24 September 2014
A journalist with the Slovenian daily Delo is to be charged in court for the publication of alleged sensitive state information. Anuska Delic is threatened with three years’ imprisonment for the exposure of ties between a neo-Nazi group and the Democratic Party (SDS) led by former Prime Minister Janez Jansa at the end of 2011.
The trial against Delic is an attempt to silence critical voices and limit press freedom. It is directly connected to the drastic cuts and privatizations implemented in Slovenia at the behest of the European Union.
The charge was lodged in April 2013. The trial is to take place in the capital Ljubljana a year and a half later. According to media reports, the foreign intelligence service SOVA accused the journalist of publishing strictly confidential information on intelligence.
During the 2011 election campaign, Delic published a series of articles documenting the links between the SDS and the neo-Nazi group Blood and Honour. At the time, Janez Jansa was celebrated by Western governments and banks as a guarantor for a radical reform course.
After the election, Jansa took over as premier, a post he held from 2005 to 2008 as leader of a right-wing coalition; however, his government quickly fell apart due to a corruption scandal. Jansa himself was sentenced to two years imprisonment.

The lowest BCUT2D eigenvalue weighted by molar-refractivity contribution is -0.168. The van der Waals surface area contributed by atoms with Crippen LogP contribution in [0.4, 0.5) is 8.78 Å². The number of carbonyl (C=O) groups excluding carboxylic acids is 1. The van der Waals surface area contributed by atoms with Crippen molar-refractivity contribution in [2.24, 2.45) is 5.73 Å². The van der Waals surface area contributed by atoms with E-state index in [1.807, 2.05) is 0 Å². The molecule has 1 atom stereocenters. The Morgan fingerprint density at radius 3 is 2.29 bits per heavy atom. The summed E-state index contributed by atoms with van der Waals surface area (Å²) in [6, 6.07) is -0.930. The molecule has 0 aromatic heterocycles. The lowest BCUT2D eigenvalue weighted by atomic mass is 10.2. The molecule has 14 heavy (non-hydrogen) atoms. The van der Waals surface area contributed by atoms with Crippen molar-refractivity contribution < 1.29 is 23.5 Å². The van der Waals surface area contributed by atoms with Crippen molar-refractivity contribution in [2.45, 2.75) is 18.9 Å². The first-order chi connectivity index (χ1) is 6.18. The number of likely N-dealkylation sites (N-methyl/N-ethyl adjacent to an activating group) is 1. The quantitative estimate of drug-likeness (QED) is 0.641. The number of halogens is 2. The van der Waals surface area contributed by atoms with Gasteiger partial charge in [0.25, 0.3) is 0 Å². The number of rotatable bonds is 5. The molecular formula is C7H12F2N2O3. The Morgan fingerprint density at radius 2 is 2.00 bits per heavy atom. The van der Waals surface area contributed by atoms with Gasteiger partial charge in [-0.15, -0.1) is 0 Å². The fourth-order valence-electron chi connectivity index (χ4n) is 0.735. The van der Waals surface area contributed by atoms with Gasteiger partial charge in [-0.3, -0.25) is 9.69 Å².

Delic uncovered that Dejan Prosen, a leader of Blood and Honour, was a member of SDS at the same time. Prosen denied the allegation and after the publication of the article, all photos of Prosen were deleted from the SDS web site.
According to Delic, the ties between neo-Nazis and senior officials within the government were known about a year before the publication of her article. She considers herself to be a victim of political persecution because she exposed the presence of neo-Nazis in one of the country’s main parties. It was an abuse of the judiciary for political ends, she insists, as the purpose of the charge was to uncover her sources and take action against them.